It's really sounding more like ISP throttling. If it plays for a little while then suddenly changes, for both of you. That sounds like evil ISP magic.
Yeah, it's definitely looking more like that, although a flaky router isn't entirely out of the picture (just very hard to prove, and even harder to get ISPs to take action about). It's not unheard of for them to do header or packet inspection to block/throttle certain types of traffic. In fact, every mobile provider does this to some extent, and Comcast has been caught outright blocking certain perfectly valid ports/protocols before under the supposed pretext of being concerned about piracy or network stability.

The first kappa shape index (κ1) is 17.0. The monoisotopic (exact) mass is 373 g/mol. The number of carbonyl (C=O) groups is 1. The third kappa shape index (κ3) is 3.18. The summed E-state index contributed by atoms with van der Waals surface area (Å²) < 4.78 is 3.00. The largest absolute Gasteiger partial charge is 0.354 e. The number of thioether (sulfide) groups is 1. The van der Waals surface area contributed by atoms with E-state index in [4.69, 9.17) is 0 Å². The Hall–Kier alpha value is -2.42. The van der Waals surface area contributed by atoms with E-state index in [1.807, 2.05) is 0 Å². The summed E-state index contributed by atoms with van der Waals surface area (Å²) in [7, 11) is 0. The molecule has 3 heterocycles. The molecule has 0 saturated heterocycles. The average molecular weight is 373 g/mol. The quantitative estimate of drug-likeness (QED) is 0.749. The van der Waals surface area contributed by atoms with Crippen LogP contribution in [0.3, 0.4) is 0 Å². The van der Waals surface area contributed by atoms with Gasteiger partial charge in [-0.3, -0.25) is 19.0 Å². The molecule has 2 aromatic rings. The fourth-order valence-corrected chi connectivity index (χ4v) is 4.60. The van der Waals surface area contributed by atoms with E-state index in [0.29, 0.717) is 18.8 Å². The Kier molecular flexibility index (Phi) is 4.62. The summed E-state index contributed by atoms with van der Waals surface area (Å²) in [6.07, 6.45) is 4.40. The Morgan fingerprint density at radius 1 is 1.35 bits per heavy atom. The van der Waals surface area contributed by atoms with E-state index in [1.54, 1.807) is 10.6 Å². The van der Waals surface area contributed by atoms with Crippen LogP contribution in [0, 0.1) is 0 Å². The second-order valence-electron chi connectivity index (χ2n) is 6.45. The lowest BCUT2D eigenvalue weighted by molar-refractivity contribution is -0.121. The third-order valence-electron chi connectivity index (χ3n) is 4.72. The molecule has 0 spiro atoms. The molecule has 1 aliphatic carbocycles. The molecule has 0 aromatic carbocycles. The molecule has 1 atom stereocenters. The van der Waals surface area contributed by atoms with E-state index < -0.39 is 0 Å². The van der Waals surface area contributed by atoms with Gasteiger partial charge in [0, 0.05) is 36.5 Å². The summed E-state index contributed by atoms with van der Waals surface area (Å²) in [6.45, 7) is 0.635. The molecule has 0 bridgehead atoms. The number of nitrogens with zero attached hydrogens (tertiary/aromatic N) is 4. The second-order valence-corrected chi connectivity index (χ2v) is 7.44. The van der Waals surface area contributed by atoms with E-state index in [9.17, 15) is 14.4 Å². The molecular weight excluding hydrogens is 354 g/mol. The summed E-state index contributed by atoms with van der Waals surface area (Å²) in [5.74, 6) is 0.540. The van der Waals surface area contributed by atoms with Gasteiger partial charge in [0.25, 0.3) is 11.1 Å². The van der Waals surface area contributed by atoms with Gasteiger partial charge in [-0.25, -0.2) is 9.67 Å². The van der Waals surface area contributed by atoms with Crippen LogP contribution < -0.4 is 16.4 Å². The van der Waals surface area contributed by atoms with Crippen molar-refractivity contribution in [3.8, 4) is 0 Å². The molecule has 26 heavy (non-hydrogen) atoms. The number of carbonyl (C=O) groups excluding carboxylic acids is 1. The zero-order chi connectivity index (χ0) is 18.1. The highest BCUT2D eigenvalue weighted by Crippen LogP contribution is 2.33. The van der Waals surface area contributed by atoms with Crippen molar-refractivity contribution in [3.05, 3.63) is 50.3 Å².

As for options, you have a few. You can try complaining, although they may lob a "no servers" clause at you and ignore it. VPNs will most certainly work if they're doing some type of packet/header inspection since they couldn't determine what the traffic is. Changing the default port may also work, since they could be just be blocking/throttling based on port numbers for known service types. Lastly, you could see if the issue crops up with simllar traffic that they wouldn't see as a "threat", piracy-related activity, or "server"...something like higher-bandwidth direct gaming connections or video conferencing would be much more agreeable to them. If it has problems with those, then that's a complaint they can't just use the "no server" card and may actually investigate (admittedly, this would be my last resort personally).